Boeing suspends 737 Max production
Board issues statement temporarily suspending production of 737 Max with no lay offs predicted
Boeing has issued a statement temporarily suspending production of the 737 Max.
The decision follows the delay in the certification of the aircraft while regulatory approval of adjustments to the aircraft's flight-control software take place. The company states that the decision to suspend production would be "least disruptive to maintaining long-term production system and supply chain health."
Safe return of Max is "top priority"
A statement from the company read: "Safely returning the 737 Max to service is our top priority. We know that the process of approving the 737 Max's return to service, and of determining appropriate training requirements, must be extraordinarily thorough and robust, to ensure that our regulators, customers, and the flying public have confidence in the 737 Max updates. As we have previously said, the FAA and global regulatory authorities determine the timeline for certification and return to service. We remain fully committed to supporting this process. It is our duty to ensure that every requirement is fulfilled, and every question from our regulators answered."
Throughout the grounding of the 737 Max, Boeing has continued to build new aircraft and there are now approximately 400 in storage. Boeing has stated it will "prioritise the delivery of stored aircraft and temporarily suspend production on the 737 programme beginning next month."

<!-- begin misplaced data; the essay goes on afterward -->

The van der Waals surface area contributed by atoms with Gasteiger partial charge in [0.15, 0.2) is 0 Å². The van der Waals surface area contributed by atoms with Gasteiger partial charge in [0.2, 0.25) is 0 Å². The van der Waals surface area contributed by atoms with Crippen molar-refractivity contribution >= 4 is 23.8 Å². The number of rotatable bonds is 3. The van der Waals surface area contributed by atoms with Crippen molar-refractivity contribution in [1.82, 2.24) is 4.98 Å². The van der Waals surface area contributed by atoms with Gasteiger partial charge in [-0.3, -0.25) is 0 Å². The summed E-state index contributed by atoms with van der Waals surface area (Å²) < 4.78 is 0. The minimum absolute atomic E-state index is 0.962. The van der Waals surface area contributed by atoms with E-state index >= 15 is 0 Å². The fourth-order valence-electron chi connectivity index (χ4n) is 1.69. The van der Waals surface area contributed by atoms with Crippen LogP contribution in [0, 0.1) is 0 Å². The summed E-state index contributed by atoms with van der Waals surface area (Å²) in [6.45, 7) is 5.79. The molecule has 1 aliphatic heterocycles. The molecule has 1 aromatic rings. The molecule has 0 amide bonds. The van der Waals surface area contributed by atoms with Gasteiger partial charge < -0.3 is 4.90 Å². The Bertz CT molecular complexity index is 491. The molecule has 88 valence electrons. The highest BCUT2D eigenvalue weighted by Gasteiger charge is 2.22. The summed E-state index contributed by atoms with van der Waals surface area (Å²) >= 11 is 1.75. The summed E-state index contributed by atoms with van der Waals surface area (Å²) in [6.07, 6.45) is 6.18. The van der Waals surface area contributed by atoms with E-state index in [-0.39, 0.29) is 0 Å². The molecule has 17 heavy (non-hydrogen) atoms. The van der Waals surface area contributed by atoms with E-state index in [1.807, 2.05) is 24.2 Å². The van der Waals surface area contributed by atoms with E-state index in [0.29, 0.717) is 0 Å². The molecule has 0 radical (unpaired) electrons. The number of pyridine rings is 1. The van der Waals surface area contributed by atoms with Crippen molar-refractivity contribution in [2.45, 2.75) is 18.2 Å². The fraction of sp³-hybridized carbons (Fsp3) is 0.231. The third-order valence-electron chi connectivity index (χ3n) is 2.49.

Suspension is least disruptive to production and supply chain health
The statement continued: "We believe this decision is least disruptive to maintaining long-term production system and supply chain health. This decision is driven by a number of factors, including the extension of certification into 2020, the uncertainty about the timing and conditions of return to service and global training approvals, and the importance of ensuring that we can prioritize the delivery of stored aircraft. We will continue to assess our progress towards return to service milestones and make determinations about resuming production and deliveries accordingly."
Boeing added that employees will continue 737-related work, or be temporarily assigned to other teams in Puget Sound.